in the closure of repeated offenders–like the Coulston Foundation,
once the world’s largest dealer in chimpanzees for research use. In
September 2003 the last 266 Coulston chimps were acquired by the
Center for Captive Chimpanzee Care, founded by sanctuarian Carol
Noon.
“In 2007,” recalled Katz, “the U.S. District Court for the
District of Columbia upheld IDA’s right to information about
federally-funded animal research, finding that IDA’s “dissemination
methods and history demonstrate that the disclosure will contribute
to a greater understanding on the part of the public at large.”
As to the actions producing and helping to advance AB 2296,
Action for Animals founder and veteran California animal rights
lobbyist Eric Mills e-mailed to ANIMAL PEOPLE, “I call it
terrorism. Such actions put people in danger, and do nothing to
help animals, or further our cause; indeed, they are
counter-productive, and will serve only to make things more
difficult for the law-abiding. I think we, as a humane
movement–both organizations and individuals– need to speak up loud
and clear in condemning these tactics. We all deserve better,
humans and nonhumans alike. Which is not to condone animal
research–I hate it. Even if it were to save the entire human race,
which of course it won’t and can’t, I am opposed to invasive
research on animals for ethical and moral reasons.”
Marin Independent Journal reporter Jennifer Upshaw noted on
August 5, 2008 that “A manhunt continues in Costa Rica for Marin
County animal rights fugitive Daniel Andreas San Diego,” 30, who
“has been at large since becoming a suspect in 2003″ in connection
with pipe bombing at the Chiron Corporation in Emeryville and the
Shaklee Corporation in Pleasanton. No one was hurt,” in the 2003
bombings. Both bombing targets were involved in animal testing.
Except for the timing of the release of information about the case,
there was nothing to indicate that San Diego was involved in the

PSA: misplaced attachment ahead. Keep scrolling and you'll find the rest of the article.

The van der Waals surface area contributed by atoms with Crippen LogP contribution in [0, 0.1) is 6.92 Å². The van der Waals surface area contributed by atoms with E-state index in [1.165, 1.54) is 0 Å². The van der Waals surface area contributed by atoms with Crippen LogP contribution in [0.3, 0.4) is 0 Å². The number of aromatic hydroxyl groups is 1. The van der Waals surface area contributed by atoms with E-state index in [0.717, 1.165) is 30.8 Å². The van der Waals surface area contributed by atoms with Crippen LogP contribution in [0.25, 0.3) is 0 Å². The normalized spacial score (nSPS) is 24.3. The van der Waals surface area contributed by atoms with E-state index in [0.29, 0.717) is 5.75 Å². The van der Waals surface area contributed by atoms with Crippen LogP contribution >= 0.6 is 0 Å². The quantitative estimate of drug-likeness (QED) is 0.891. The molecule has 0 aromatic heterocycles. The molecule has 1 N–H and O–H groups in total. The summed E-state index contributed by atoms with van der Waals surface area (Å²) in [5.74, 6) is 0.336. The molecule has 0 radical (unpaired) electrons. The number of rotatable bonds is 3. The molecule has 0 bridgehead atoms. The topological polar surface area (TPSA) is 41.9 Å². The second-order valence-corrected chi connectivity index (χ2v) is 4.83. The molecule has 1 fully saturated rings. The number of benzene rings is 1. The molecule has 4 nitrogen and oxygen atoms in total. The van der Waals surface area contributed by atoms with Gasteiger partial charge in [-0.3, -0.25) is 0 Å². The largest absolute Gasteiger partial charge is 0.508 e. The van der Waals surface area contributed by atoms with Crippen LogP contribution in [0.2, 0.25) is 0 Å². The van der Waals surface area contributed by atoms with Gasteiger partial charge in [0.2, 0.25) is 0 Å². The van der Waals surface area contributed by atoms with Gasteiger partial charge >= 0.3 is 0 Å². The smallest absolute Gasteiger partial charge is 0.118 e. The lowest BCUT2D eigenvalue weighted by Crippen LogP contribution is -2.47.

Santa Cruz incidents three days earlier.
The Santa Cruz firebombings, like several others in the past
several years, imminently preceded the sentencing of a prominent
direct action advocate. Tre Arrow, 34, who changed his name from
Michael Scarpitti, on August 12, 2008 drew 78 months in federal
prison and a restitution order for a series of arsons committed in
the name of the Earth Liberation Front, in assocation with 10 other
persons, some of whom also committed arsons and vandalism in the
name of the Animal Liberation Front. The others were sentenced
earlier. Indicted in 2002, Tre Arrow was arrested in Canada in 2004.
On August 11, 2008 the 9th U.S. Circuit Court of Appeals
upheld a three-year-plus prison sentence given to convicted Earth
Liberation Front and Animal Liberation Front conspirator Kendall
Tankersley, finding the sentence “reasonable” even though Tankersley
was not convicted of domestic terrorism, as were several of her
co-defendants. The 9th U.S. Circuit Court of Appeals also dismissed
appeals from co-defendants Kevin Tubbs, serving a 12-year sentence,
and Jonathan Paul, serving four years-plus.

Print Friendly

Leave a Reply

Your email address will not be published. Required fields are marked *